The actual figures at no point connect with the picture drawn in the Consultation Document – but are consistent with the high levels of pressure on NHS services generated by the Covid pandemic. None of this gives any confidence that the planning is coherent or robust in the new reality for the NHS.
Meanwhile the focus of campaigners has shifted to the worrying proposals to create Europe’s largest single unit maternity hospital at Leicester Royal Infirmary, handling 11,000 births a year, far higher than the 8,000 in England’s largest single unit, in Liverpool, and the 10,000 per year in Dublin’s National Maternity Hospital.
The new unit would result in the closure of services at Leicester General as well as the loss of the free standing midwife led unit at St Mary’s in Melton Mowbray – a double blow for women in the immediate area, East Leicestershire and Rutland, who would lose the local choice of St Mary’s and the easier access to Leicester General, and face much more onerous and lengthy congested journeys to the Royal.
There are doubts over the future of free-standing midwife led births in Leicestershire, since the plan only commits to a 12-month trial of a unit to be located on the Leicester General site: it has been set a target of at least 500 births a year to secure ongoing funding. Critics point out this is almost certain to fail, since it will not offer the postnatal beds and additional support available at St Mary’s, and because the limited trial period means that from four months onwards women will be less likely to choose to give birth in a unit that might be closed when they need it.
An excellent detailed critique of the plan by De Montfort University’s Dr Sally Ruane and Kathy Reynolds also points out that the plan appears to diverge from the insistence on choice in national policy guidance, the risks of concentrating all births in one building (and distances to any alternative services) and warns that the new model of care would increase levels of medicalisation and intervention, and prove less satisfying work for midwives, raising the question of recruitment and staff shortages as well as patient care.
The Royal College of Midwives head of policy Sean O’Sullivan told The Lowdown that the plan has not sought the views of the RCM, and that his immediate reaction to a single unit that large was a “degree of scepticism” over the practicalities of staffing. “A unit that large would need to be running two rotas of medical staff in addition to consultant cover.” The other obvious question was whether it was wise to press ahead with such a plan in the midst of a pandemic in which energies and attention were largely focused elsewhere.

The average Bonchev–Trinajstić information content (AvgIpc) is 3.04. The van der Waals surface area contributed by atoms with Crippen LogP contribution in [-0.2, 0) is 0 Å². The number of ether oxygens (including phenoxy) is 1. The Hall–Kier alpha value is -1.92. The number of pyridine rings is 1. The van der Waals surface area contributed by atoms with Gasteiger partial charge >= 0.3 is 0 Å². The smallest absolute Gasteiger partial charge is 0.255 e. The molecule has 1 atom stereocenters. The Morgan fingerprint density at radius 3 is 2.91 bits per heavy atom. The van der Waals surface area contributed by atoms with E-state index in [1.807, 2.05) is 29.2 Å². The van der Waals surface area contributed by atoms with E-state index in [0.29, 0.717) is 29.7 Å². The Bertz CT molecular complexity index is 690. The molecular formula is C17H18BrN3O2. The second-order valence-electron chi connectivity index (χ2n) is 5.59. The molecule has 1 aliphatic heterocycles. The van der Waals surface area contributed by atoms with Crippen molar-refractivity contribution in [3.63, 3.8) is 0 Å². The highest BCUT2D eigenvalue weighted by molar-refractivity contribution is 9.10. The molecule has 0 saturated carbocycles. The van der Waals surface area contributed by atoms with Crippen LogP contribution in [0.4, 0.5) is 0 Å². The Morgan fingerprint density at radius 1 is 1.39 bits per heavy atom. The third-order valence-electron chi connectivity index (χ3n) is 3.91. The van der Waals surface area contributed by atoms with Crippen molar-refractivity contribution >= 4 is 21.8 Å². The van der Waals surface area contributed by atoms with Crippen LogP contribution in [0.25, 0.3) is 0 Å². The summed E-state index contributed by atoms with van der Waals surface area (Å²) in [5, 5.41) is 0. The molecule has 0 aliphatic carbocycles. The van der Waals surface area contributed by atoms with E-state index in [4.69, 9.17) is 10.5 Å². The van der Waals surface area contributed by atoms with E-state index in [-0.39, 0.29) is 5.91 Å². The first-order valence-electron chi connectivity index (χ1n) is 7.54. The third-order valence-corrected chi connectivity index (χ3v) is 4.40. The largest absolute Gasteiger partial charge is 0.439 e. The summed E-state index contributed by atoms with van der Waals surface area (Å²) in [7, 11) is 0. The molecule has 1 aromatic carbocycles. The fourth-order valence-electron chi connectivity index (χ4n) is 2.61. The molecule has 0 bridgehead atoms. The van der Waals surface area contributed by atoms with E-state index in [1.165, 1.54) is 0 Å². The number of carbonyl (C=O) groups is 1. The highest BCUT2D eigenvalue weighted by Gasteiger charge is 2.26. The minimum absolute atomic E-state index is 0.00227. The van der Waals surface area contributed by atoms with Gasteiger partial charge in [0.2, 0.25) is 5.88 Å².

Add to this the strong likelihood that the eventual cost of the Leicester project will far outstrip the £450m allocated – as has happened with new hospital projects in Shrewsbury (where the capital cost was estimated at £312m, but swiftly rose to £498m in a report leaked in December 2019, and was most recently said by STP Chair Sir Neil McKay to be £533m) and South West London (where the Epsom & St Helier Hospital Trust board meeting in January heard that the timeline for the Outline Business Case phase of the Building Your Future Hospital programme is now seen as “very ambitious” and that there have been significant changes in what needs to be incorporated within the programme “including COVID design implications” which make the project much more expensive, with the risk that the final design becomes “unaffordable”).
Wise managers would heed the warnings from campaigners, experts and academics, pause the project until the pandemic is clearly under control and revisit the scheme, the capacity required in hospital care, the scale of associated community health developments that are required, and the combined actual costs – and check its viability in the post-Covid “new normal,” and whether adequate funding will be available.
Sadly nobody expects Leicester bosses to follow that course, unless campaigners can persuade local politicians of all parties start to take the problems seriously and pile pressure on the Trust and the three local CCGs to do the sensible thing before serious damage is done.